The judge's earlier decision on certain preliminary issues in this case was reported in Weekly update 18/16. The defendant parent company had (on the facts of the case) been found liable to the employees of its wholly-owned subsidiary ("the subsidiary") who had been exposed to asbestos as a result of working for the subsidiary. The subsidiary's employers' liability insurer sought to recover from the parent company.
In 1964, the subsidiary had sold all its assets to the parent, in return for an indemnity from the parent company. Some months later, an endorsement was added to the subsidiary's employers' liability policy which, it was held, precluded the subrogated claim for asbestos-related illnesses because the parent company had been added as an insured.
In this case, one of the issues was whether the insurer could bring a subrogated claim for mesothelioma where there had been exposure to asbestos both before and after the parent company had become an insured under the policy (the so-called "straddlers" issue). The insurer's argument was based on the principle that for mesothelioma claims, each defendant is liable for the whole of the damage (not just a proportion) where there has been any material exposure (as a result of the Compensation Act 2006), and so it could bring a subrogated claim (for the full amount) in respect of exposure before the parent company became a co-insured. The parent company countered that the subrogation claim was barred because it had been a co-insured for at least some of the relevant period. Picken J agreed with the parent company.
Nor could the subsidiary limit its claim to liabilities incurred before 1964 alone: that "would constitute an unfair selection of the period to which a loss is to attach". The judge cited an extract from Zurich v IEG (see Weekly Update 18/15) in which it was said (in a different context) that "it is contrary to principle for insurance to operate on a basis which allows an insured to select the period and policy to which a loss attaches. This is elementary. If insureds could select against insurers in this way, the risks undertaken by insurers would be entirely unpredictable". It was said to be impermissible for the subsidiary to frame its case so that the policy responded in full to the liabilities of one co-insured but not the other (especially where claims straddled the period before and after co-insurance).
Nor was apportionment permissible. The insurer had sought to rely on Zurich v IEG, but the judge distinguished that case on the basis that here the insurer had agreed to cover the parent company for the same period when the subsidiary was covered under the policy. The judge also rejected an argument that Lord Mance in Zurich had impliedly accepted a set-off argument in circumstances where the insured is solvent.
The above issues did not arise in relation to claims brought by employees for divisible diseases (such as diffuse pleural thickening), where a tortfeasor is only liable to the extent of its contribution to the total exposure. The parties agreed that no subrogation claim could be pursued in relation to the period where the parent company was a co-insured (but a subrogated claim could be brought when it was not a co-insured).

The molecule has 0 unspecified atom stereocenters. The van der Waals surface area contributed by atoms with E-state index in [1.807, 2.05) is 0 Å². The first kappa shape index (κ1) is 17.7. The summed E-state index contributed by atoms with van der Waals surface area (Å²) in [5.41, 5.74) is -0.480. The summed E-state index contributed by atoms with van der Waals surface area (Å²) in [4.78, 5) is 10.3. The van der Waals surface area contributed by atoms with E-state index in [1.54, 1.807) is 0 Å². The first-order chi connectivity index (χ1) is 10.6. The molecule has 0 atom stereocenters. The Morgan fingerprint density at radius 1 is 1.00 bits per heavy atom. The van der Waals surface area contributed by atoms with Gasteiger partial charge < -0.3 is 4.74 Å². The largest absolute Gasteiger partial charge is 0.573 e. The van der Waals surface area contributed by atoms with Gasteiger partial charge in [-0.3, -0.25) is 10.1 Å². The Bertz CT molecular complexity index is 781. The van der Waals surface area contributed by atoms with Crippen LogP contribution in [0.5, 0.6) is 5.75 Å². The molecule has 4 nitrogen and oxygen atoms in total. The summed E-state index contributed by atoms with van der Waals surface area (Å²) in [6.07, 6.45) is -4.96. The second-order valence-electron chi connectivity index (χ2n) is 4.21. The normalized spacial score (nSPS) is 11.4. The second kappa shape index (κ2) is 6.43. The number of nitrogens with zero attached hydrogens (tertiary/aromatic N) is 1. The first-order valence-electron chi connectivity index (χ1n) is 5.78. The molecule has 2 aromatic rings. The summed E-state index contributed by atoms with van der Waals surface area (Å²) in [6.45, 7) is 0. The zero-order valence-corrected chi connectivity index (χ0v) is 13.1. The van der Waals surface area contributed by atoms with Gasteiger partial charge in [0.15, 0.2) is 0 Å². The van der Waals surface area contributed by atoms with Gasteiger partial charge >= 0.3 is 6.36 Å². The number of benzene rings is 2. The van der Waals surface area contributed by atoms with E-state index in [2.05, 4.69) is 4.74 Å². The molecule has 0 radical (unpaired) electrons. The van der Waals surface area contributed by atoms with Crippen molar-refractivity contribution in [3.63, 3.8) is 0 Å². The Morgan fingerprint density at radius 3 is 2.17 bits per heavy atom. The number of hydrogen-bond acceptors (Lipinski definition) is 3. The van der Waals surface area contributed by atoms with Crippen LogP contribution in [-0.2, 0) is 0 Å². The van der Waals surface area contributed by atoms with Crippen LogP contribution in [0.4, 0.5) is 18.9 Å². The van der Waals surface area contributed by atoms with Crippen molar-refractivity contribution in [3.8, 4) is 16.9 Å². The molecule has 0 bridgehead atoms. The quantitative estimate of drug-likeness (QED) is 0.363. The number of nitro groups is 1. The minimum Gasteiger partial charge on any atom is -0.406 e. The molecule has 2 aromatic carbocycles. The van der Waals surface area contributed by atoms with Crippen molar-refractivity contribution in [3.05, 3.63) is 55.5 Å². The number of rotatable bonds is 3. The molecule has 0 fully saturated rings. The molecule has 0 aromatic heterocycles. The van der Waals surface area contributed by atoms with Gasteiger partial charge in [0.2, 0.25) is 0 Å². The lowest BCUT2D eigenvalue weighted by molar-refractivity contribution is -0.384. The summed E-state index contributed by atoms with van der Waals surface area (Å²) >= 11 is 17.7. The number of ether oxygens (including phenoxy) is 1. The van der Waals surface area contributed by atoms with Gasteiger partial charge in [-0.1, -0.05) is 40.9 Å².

An issue also arose as to whether the insurer could recover any of its defence costs for the "straddler" claims from the parent company. Reliance was placed by the parent company on a textbook extract and prior caselaw which supported the submission that a policy should cover all costs incurred in the defence of a claim even if that might overlap with matters which are not covered under the policy. The judge agreed with those arguments and noted that the policy here required the insurer to pay "all costs and expenses" (as had also been the case in John Wyeth v Cigna , where the Court of Appeal held that the insurers were liable for the full amount of the defence costs even some of those costs also related to claims which were uninsured). It made no difference that the issue here was not whether the subsidiary could recover its defence costs, and nor could it be said that there had been no co-insurance as regards defence costs. It made no difference which disease was in issue. The judge also noted that IEG had received its defence costs in full in the Zurich case (even though a proportionate recovery of damages was allowed in that case).
Limitation arguments also arose as to the time limit for the subsidiary's claim under the sale agreement with the parent company. The judge held that time started to run not from the date of an employee's claim against the subsidiary, but instead from the date when the subsidiary's liability to the employee was established (whether by a judgment, arbitral award or agreement). The parent company could not assert a time bar defence in this case because it had consented to the subsidiary amending its claim form after it was issued in order to bring the claims to which the time-bar case related.
COMMENT: The view in this case that the insured could not select the policy period under which it wishes to claim echoes the position adopted in Teal (see Weekly Update 29/13) where it was held that a freedom to adjust the order of payment of claims (for the same period) "cannot in the present context readily be reconciled with the basic philosophy that insurance covers risks lying outside an insured's own deliberate control". In other words, however the insured may choose to act when deciding how to claim, the courts still have a discretion to deal with the position between the other (potentially indemnifying) parties in a way they feel is just and equitable.